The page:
There’s so many times I’ve let you down, So many times I’ve played around, I tell you now, they don’t mean a thing intones John Denver in the classic (and Number 1 recording for Peter, Paul and Mary) Leaving on a Jet Plane.
So I don’t know what to say. I’m not sure if someone in the White House had a stroke, or some sort of Alien Invasion or what, but the President’s “jobs” plan funding proposal came out and low and behold, it contained the same tax increases that he has been proposing to pay for everything since he has been in office. These include: Tax increases on what the Administration euphemistically calls the Rich, and changes in the tax code that impact the evil oil and gas barons, hedge fund managers and the infamous corporate jet owners.
This makes the plan about as dead on arrival as one can be.
Now, in the spirit of fairness, I believe that the tax code is an absolute mess, and I would support the elimination of a large number of tax exemptions, breaks and depreciation allowances based on real tax reform. It is strange that a corporate jet would be depreciated over 5 years, and commercial jets over 7 years when in fact both can have 20, 30 or even 40 years of useful life. The fact is, the depreciation schedules in the tax code have little attachment to reality.
Even so, the President’s proposal to change the depreciation on corporate jets to 7 years will generate just $3 billion over 10 years, less than 1 percent of the funding for his jobs proposal. Based on the cost per job from his earlier stimulus plan, this could be expected to lead to about 12 new jobs. Problem is, it could also cost jobs at companies like Hawker-Beechcraft, Gulfstream and Cessna, companies that manufacture these aircraft. The economic question here is: Can these companies create more jobs at a lower cost than the government can?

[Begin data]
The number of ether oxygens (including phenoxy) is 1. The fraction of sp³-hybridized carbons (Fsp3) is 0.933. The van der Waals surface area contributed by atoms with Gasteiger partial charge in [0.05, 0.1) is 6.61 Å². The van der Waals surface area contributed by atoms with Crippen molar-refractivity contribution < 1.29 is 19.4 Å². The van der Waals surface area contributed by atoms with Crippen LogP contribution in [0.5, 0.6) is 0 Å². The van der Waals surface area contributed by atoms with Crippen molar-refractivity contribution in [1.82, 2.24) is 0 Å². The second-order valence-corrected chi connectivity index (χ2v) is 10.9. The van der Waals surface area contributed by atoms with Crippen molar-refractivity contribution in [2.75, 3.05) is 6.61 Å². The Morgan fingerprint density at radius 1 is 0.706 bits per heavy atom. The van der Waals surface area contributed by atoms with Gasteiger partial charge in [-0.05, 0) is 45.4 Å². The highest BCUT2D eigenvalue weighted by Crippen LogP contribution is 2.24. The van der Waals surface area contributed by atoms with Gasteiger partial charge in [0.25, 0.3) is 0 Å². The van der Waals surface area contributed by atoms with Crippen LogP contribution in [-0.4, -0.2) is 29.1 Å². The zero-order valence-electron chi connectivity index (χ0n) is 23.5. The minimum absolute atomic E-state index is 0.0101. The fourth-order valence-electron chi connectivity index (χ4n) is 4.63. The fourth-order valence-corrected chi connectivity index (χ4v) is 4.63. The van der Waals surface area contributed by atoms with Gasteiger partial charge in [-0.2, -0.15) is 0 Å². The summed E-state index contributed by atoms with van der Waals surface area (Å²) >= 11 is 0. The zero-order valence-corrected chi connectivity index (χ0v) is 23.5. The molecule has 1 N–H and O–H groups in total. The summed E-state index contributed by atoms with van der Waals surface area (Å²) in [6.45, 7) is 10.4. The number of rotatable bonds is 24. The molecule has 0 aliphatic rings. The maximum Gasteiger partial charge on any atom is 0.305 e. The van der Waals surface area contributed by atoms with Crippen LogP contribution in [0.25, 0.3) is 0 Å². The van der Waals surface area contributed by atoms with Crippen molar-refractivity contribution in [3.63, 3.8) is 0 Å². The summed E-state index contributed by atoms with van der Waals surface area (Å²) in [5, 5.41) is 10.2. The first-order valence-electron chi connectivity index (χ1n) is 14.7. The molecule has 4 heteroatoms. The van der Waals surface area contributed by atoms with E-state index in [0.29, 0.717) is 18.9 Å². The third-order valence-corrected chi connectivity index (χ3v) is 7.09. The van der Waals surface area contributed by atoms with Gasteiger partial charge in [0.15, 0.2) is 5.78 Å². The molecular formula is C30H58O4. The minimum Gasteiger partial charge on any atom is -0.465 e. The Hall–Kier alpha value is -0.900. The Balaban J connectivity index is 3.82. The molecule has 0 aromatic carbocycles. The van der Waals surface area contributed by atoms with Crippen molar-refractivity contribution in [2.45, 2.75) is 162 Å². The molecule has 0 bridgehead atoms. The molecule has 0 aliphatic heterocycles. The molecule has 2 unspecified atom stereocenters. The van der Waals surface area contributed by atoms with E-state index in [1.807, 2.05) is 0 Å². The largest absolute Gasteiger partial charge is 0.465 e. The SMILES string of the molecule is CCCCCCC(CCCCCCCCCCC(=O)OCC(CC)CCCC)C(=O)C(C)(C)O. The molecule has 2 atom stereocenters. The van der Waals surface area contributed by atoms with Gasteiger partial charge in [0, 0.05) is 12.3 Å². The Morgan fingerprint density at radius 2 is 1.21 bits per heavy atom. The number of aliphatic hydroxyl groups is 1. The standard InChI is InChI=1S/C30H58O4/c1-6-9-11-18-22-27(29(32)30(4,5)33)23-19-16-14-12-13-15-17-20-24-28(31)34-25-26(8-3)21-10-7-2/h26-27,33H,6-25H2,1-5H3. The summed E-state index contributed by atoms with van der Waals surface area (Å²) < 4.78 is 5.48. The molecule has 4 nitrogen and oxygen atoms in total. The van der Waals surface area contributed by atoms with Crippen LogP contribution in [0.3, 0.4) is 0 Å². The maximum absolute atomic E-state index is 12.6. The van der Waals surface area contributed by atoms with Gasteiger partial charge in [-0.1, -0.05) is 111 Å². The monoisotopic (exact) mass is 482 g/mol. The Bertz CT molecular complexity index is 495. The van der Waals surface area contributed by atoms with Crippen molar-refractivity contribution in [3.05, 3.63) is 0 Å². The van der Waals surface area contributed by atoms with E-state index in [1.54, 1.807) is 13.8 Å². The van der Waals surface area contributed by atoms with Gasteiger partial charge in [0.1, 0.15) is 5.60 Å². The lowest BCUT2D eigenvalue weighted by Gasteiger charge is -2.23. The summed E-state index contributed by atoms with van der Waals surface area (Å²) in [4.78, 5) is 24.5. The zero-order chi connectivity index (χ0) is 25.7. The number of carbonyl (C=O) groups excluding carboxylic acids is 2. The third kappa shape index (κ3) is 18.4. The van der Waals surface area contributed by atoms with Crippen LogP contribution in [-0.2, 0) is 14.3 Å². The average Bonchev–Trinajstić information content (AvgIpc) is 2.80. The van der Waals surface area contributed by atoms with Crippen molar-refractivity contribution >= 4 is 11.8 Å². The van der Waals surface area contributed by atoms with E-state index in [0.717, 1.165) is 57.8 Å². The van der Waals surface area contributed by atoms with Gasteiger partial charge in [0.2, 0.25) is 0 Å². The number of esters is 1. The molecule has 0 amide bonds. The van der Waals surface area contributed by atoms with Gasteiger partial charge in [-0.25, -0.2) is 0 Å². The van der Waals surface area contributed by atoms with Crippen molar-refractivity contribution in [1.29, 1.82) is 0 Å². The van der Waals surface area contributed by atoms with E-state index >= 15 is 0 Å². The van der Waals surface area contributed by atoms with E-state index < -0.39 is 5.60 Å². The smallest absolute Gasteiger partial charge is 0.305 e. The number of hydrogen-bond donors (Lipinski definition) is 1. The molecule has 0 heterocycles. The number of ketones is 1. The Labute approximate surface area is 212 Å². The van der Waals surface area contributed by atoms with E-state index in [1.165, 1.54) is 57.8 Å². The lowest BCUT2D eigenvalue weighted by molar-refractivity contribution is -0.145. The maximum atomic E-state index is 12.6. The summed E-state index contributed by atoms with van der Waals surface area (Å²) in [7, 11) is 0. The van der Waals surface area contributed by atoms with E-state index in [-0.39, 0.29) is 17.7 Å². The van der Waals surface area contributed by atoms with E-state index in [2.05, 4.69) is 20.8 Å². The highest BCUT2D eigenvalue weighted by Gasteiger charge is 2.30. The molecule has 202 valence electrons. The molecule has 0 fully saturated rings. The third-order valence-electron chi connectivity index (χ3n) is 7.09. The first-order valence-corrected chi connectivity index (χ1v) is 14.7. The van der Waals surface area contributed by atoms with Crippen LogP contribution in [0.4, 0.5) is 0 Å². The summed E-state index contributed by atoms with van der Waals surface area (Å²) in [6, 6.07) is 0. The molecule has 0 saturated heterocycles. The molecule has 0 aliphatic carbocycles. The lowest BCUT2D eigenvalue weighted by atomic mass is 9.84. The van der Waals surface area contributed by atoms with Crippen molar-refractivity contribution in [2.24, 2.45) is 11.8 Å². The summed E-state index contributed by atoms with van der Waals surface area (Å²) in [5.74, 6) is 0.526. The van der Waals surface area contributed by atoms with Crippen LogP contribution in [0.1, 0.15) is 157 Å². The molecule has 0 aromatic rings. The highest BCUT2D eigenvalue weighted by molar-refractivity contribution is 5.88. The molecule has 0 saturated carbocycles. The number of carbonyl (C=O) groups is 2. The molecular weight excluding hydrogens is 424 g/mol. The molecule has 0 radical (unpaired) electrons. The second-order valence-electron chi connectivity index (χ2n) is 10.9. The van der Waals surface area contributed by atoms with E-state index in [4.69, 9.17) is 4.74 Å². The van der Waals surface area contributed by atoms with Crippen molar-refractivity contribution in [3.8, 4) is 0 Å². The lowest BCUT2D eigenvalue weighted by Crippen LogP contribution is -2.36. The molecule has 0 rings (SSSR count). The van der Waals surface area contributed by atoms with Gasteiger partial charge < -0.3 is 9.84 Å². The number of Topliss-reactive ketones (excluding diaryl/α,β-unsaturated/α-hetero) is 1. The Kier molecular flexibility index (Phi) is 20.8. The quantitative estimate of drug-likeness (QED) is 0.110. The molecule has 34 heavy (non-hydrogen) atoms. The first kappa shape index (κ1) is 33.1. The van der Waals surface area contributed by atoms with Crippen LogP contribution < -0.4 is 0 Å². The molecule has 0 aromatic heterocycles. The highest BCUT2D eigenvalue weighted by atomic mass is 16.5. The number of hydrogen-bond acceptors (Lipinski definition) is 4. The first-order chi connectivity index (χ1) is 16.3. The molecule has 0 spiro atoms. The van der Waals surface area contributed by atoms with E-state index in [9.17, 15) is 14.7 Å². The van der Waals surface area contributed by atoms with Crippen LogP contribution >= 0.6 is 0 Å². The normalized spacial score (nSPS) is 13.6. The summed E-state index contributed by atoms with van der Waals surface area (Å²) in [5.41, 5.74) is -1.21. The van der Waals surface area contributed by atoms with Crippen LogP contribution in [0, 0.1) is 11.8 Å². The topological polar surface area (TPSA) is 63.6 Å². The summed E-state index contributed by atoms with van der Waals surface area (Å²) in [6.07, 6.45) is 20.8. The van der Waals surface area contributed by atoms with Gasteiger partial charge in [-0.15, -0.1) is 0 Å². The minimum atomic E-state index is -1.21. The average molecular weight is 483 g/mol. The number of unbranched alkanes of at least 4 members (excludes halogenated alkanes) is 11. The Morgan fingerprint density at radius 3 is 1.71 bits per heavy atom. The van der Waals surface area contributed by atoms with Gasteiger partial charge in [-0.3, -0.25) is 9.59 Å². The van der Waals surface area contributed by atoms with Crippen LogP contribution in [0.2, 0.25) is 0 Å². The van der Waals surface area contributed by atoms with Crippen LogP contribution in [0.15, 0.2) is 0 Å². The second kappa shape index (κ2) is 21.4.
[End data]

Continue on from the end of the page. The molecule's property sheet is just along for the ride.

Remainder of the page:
The real reason for the corporate jet tax is less economic than political. By juxtaposing corporate jet owners, oil companies and hedge fund managers against teachers, construction workers and the middle class, the President is hoping to turn the electorate against Republicans. That is his job as the leader of the Democratic Party, and you can’t fault him for that. However, at the same time we should not presume that this proposal is either about creating jobs or improving the economy. It simply will not do that, and neither will adjusting the depreciation schedule for corporate jets.